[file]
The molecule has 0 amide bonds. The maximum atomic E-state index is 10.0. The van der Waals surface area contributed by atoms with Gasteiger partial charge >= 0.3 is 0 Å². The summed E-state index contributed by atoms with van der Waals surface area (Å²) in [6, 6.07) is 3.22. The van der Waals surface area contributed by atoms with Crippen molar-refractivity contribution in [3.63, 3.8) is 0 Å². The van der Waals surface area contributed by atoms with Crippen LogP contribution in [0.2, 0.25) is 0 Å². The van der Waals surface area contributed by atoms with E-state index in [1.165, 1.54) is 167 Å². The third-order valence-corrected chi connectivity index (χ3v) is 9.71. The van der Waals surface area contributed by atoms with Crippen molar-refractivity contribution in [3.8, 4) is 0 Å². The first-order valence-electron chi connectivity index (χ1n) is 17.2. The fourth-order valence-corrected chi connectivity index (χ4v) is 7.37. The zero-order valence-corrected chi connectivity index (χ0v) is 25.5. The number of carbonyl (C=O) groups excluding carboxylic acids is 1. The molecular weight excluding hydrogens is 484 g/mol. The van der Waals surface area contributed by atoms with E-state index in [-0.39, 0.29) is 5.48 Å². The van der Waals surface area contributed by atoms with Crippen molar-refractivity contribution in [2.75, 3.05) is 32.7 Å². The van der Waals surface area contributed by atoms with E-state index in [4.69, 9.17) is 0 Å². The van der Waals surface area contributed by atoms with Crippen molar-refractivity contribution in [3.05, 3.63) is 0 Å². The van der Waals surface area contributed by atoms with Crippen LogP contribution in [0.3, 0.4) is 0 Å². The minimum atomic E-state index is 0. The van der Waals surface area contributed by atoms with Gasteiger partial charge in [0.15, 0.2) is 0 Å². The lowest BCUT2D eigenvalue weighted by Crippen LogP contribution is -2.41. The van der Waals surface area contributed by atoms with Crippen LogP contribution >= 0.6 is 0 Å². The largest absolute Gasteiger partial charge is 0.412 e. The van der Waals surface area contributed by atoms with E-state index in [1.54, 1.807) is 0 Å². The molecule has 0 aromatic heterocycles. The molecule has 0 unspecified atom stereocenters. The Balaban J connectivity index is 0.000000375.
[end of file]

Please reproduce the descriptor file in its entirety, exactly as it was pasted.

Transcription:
The molecule has 0 amide bonds. The maximum atomic E-state index is 10.0. The van der Waals surface area contributed by atoms with Gasteiger partial charge >= 0.3 is 0 Å². The summed E-state index contributed by atoms with van der Waals surface area (Å²) in [6, 6.07) is 3.22. The van der Waals surface area contributed by atoms with Crippen molar-refractivity contribution in [3.63, 3.8) is 0 Å². The van der Waals surface area contributed by atoms with Crippen LogP contribution in [0.2, 0.25) is 0 Å². The van der Waals surface area contributed by atoms with E-state index in [1.165, 1.54) is 167 Å². The third-order valence-corrected chi connectivity index (χ3v) is 9.71. The van der Waals surface area contributed by atoms with Crippen molar-refractivity contribution in [3.8, 4) is 0 Å². The first-order valence-electron chi connectivity index (χ1n) is 17.2. The fourth-order valence-corrected chi connectivity index (χ4v) is 7.37. The zero-order valence-corrected chi connectivity index (χ0v) is 25.5. The number of carbonyl (C=O) groups excluding carboxylic acids is 1. The molecular weight excluding hydrogens is 484 g/mol. The van der Waals surface area contributed by atoms with E-state index in [-0.39, 0.29) is 5.48 Å². The van der Waals surface area contributed by atoms with Crippen molar-refractivity contribution in [2.75, 3.05) is 32.7 Å². The van der Waals surface area contributed by atoms with E-state index in [4.69, 9.17) is 0 Å². The van der Waals surface area contributed by atoms with Crippen molar-refractivity contribution in [3.05, 3.63) is 0 Å². The van der Waals surface area contributed by atoms with Crippen LogP contribution in [0.3, 0.4) is 0 Å². The minimum atomic E-state index is 0. The van der Waals surface area contributed by atoms with Gasteiger partial charge in [0.15, 0.2) is 0 Å². The lowest BCUT2D eigenvalue weighted by Crippen LogP contribution is -2.41. The van der Waals surface area contributed by atoms with Crippen LogP contribution >= 0.6 is 0 Å². The largest absolute Gasteiger partial charge is 0.412 e. The van der Waals surface area contributed by atoms with E-state index in [1.54, 1.807) is 0 Å². The molecule has 0 aromatic heterocycles. The molecule has 0 unspecified atom stereocenters. The Balaban J connectivity index is 0.000000375.